Message: 21 Date: Mon, 23 Jun 2003 15:26:12 +0100 From: Martin Roberts Subject: RE: Shindig Party in NY City Many thanks to Sheila for organising the party - as I expected, it was a wonderful night and was certainly worth all the hard work she put in. The entertainment was terrific: Elisabeth, seemingly finding her spiritual home, a downtown (sadly not smoked-filled!) New York night club, put on a great show that let our US friends know what we Brits have been raving about. The DJs played a great mix of known and rare tracks. Mick's turn at the mike even encouraging two scantily dressed Go Go girls to take to the stage! This in turn encouraged some of the more mobile S'poppers to take to the dance floor - $ bills were being pressed into knicker elastic and a good time was had by all. For me the highlight of the dancing was a 'secret' (only I knew it was going on) 'Battle of the Bands' style competition between David A. Young (Spector Collector) and Phil Milstein (Phil Chapman lookie-likee). Hard to choose between these two 'party animals' but in the end I think the vote should go to David with maybe the denim shorts helping to swing the vote his way. Of the DJs special mention must go to 'Country' Paul - previously, my knowledge of NY DJs had been from American Graffiti style movies and the Essence CDs. To hear it 'in the flesh' left me spell bound. 'It's My Party' were fab and even the celebrity guests were impressed. I'll leave it to another to run through the full list of special guests but it was a thrill to meet so many singing heroes live and in person. I was too tongue tied to chat properly but a joy to exchange a few words with most of them and how young they looked! Sometimes it's easy to forget that a lot of the girls were barely in their teens when they recorded their hits. Mike mentioned Pete Antell, his vocal 'Warm Smoke' and compositions for the Percells but in England at least, he is more famously known as composer of "Baby You Don't Have To Tell Me" a big hit for the Walker Brothers and his unreleased 'Phil Spector' song for Ike & Tina Turner, "Man Is A Man Is A Man" - as well as the hordes of records he's had a hand in making that are real treasures in the world of Spectropop. A delight to meet and find him such a friendly chap. Also pleasing to find that our own Mick Patrick is a hero to a lot of the guests due to his girl-group compilations and sleeve notes. Cool to meet up with many UK Spectroppers so far from home, Elisabeth, Gwen, Keiko, Sheila, Alan, Mick & Phil. And how good to finally meet so many US email friends and S'pop posters in person. Some already mentioned and too many to name check them all, but Mark, Dave, John, Bill, Stan (could you drop me a line?) etc etc were all friendly, interesting and made me feel very welcome. A shame I missed talking to some folk and there wasn't the time to chat as much as I'd have wished, but thanks. As for my first visit to New York, I loved it. A few disappointments: not being abused by a New York City cabbie or arrested for 'walking a Jay'. And maybe it's my upbringing on London's 'evil' streets but I found the city safe, (all bar one encounter while roaming the Newark streets, lost at 4 am), friendly (maybe 'out of my way, jerk' rather than LA's less sincere 'have a nice day' but...), racially a wonderfully diverse mix (surely deserving of being the home of the UN) and a fun and exciting place to visit. Sharing a 'different' language presented a few problems - my 'popping out for a fag' raised a few eyebrows and Sam found difficulty in buying some Band Aids; his first request for 'plarsters' was answered blankly even when he switched to speaking in New Yorkese and asking for 'plaasters'- but all of this added to our trip rather than depreciated it. A truly wonderful time and I can't wait for the next one. How about LA for the next party?! Martin -------------------[ archived by Spectropop ]-------------------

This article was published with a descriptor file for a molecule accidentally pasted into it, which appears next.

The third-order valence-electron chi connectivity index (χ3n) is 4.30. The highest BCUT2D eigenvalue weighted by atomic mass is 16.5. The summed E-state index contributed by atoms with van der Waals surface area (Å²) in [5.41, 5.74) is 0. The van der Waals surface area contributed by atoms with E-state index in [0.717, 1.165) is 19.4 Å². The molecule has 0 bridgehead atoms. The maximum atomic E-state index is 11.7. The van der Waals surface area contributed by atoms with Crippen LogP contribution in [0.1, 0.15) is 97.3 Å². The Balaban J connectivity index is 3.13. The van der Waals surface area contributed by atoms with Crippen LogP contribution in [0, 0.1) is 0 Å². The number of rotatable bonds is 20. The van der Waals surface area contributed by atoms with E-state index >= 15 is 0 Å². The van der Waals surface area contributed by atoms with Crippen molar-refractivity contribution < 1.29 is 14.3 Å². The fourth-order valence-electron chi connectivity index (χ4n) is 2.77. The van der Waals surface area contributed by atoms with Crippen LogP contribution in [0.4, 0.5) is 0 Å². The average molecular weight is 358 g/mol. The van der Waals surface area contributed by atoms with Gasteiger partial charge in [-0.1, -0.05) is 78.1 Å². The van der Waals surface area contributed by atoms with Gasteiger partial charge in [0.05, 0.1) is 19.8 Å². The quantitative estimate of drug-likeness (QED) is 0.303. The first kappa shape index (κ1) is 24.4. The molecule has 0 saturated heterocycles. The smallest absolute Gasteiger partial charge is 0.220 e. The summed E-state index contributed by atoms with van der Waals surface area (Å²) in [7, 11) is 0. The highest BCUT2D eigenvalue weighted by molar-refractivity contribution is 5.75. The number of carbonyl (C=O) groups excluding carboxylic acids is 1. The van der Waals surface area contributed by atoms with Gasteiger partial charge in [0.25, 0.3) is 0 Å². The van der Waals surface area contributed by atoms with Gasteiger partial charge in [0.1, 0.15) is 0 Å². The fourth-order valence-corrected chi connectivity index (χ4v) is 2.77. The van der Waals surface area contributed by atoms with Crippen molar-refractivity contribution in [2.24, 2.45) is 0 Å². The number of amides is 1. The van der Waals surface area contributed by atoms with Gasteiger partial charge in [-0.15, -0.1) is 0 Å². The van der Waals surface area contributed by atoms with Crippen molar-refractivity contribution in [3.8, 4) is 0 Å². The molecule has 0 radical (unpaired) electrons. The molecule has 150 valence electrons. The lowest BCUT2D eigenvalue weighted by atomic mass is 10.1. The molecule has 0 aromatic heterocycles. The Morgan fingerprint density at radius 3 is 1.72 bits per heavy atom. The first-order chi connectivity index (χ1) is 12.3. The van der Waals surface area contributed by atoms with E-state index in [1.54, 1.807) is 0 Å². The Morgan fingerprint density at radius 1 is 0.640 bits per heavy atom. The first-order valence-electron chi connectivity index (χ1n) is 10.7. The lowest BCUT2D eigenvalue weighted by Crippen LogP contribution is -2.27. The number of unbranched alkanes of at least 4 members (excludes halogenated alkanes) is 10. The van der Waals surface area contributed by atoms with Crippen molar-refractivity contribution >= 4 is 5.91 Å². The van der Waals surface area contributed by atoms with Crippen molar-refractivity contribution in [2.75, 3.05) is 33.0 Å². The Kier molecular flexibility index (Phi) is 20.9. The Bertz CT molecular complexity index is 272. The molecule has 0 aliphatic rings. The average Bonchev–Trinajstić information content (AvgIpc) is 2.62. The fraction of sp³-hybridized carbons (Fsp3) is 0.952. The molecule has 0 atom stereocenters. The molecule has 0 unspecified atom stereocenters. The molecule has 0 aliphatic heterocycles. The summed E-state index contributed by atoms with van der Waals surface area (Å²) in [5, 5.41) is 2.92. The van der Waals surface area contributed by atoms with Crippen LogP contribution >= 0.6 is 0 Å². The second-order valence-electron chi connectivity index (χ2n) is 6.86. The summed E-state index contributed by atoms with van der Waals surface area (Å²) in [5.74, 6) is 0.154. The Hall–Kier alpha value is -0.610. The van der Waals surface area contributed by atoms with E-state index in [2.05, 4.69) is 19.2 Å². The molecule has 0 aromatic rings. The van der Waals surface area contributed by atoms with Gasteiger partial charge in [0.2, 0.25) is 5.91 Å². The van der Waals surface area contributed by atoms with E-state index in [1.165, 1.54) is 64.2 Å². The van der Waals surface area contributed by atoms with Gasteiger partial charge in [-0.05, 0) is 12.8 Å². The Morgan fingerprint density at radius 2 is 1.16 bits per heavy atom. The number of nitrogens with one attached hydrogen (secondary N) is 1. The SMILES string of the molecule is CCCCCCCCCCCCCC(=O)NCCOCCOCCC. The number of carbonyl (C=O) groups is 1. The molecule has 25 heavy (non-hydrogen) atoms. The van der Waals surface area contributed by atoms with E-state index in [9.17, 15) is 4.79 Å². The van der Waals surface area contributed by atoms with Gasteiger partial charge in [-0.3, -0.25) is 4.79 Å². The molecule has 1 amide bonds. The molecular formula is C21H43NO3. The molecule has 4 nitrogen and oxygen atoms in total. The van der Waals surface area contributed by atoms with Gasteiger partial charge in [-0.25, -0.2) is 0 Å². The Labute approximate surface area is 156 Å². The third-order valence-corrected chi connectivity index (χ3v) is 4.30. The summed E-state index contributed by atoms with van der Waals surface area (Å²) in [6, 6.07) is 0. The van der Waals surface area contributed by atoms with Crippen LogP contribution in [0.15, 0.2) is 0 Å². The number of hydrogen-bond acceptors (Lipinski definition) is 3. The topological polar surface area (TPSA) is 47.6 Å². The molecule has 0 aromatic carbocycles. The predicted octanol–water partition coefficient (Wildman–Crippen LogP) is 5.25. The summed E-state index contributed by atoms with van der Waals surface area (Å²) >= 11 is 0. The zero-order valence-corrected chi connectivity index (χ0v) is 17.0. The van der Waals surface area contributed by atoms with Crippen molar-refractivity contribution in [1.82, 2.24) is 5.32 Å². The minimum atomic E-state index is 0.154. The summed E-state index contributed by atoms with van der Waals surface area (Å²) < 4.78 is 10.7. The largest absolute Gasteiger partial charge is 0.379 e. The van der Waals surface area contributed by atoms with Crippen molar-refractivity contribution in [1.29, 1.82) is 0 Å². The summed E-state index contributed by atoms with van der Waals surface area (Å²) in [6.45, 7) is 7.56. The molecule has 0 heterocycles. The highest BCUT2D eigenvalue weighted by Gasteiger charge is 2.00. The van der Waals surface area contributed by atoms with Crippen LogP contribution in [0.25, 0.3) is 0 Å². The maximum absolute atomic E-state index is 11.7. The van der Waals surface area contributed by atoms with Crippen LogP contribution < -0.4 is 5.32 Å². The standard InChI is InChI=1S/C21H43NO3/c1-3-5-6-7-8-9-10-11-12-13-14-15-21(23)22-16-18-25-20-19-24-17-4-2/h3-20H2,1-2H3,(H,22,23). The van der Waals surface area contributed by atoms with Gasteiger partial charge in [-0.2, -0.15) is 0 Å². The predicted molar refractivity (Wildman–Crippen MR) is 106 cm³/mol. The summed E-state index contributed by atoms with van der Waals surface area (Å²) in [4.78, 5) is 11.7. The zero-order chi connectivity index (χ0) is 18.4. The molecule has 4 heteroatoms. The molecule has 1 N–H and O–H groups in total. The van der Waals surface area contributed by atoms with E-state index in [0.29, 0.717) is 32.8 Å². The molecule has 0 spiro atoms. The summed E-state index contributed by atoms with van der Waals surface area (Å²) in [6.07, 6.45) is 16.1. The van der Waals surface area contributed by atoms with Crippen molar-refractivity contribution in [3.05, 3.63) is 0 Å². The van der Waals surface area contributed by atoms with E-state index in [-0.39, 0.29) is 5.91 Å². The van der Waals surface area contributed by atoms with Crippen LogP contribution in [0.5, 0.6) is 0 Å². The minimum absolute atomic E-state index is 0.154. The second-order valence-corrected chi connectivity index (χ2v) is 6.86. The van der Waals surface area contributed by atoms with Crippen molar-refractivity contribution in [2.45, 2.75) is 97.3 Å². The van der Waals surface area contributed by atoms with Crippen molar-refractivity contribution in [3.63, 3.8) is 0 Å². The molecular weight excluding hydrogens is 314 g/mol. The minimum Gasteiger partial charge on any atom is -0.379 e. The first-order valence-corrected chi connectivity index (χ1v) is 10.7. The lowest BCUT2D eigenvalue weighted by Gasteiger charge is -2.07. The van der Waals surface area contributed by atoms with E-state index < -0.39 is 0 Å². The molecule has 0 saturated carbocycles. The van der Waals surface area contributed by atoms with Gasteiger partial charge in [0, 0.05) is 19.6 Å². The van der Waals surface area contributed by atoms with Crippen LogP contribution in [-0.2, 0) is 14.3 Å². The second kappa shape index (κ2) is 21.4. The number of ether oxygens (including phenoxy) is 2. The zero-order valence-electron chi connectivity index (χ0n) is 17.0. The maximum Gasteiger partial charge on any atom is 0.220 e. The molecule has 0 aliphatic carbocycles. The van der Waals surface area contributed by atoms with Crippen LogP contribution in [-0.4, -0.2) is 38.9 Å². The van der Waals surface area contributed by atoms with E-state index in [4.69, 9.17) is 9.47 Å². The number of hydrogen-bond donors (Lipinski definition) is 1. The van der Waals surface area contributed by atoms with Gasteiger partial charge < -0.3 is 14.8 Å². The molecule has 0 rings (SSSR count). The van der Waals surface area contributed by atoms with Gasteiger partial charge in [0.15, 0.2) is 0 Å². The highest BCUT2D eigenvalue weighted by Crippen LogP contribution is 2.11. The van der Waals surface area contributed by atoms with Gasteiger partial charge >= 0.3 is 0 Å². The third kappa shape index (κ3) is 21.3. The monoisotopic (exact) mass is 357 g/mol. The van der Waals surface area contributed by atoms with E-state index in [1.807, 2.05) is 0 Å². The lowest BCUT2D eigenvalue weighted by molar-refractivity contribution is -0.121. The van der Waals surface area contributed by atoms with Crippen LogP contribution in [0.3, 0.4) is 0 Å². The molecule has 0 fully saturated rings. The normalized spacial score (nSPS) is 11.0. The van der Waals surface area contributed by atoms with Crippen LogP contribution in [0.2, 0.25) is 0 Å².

Message: 22 Date: Mon, 23 Jun 2003 11:00:15 -0400 (EDT) From: Kent Subject: Priscilla Paris - Sings Herself CD (Indigo Disc) - Legit Release ? I recently purchased a CD version of Priscilla Paris' solo LP "Priscilla Sings Herself" on Ebay. I'm doubting that it's legit. It was released by Indigo Disc Ltd. (supposedly a New Zealand label) "under exclusive licence from York Records Inc.". On the rear of the booklet (which is blank inside), it says "from America with Love - the Sixties Series". Catalog # is "Indigo 126". Seller stated "NO BOOTLEGS! NO COPIES! NO CDRs! JUST THE REAL THING" in description. Several things suggest a bootleg (or a not totally official release): 1) It's mastered from vinyl (not especially well) 2) Cover has a soft look (with colour differences from LP) 3) 2 Paris Sisters songs are added: "Too Good to Be True" (from "Everything Under the Sun") and "I Love How You Love Me" (from the Sidewalk LP?) 4) No liner notes. Totally blank inside booklet. Is anyone familiar with this release or this label? (Some of the other titles on this label offered included CDs by Coven (60s psych), Frank Virtue and the Virtues, Kenny Dino and others. I'd like to ask the seller for a refund/exchange, but wanted to get some ammunition beforehand if possible (Seller seems cool otherwise - all positive feedback etc.) Any info would be highly appreciated! Cheers, Kent -------------------[ archived by Spectropop ]-------------------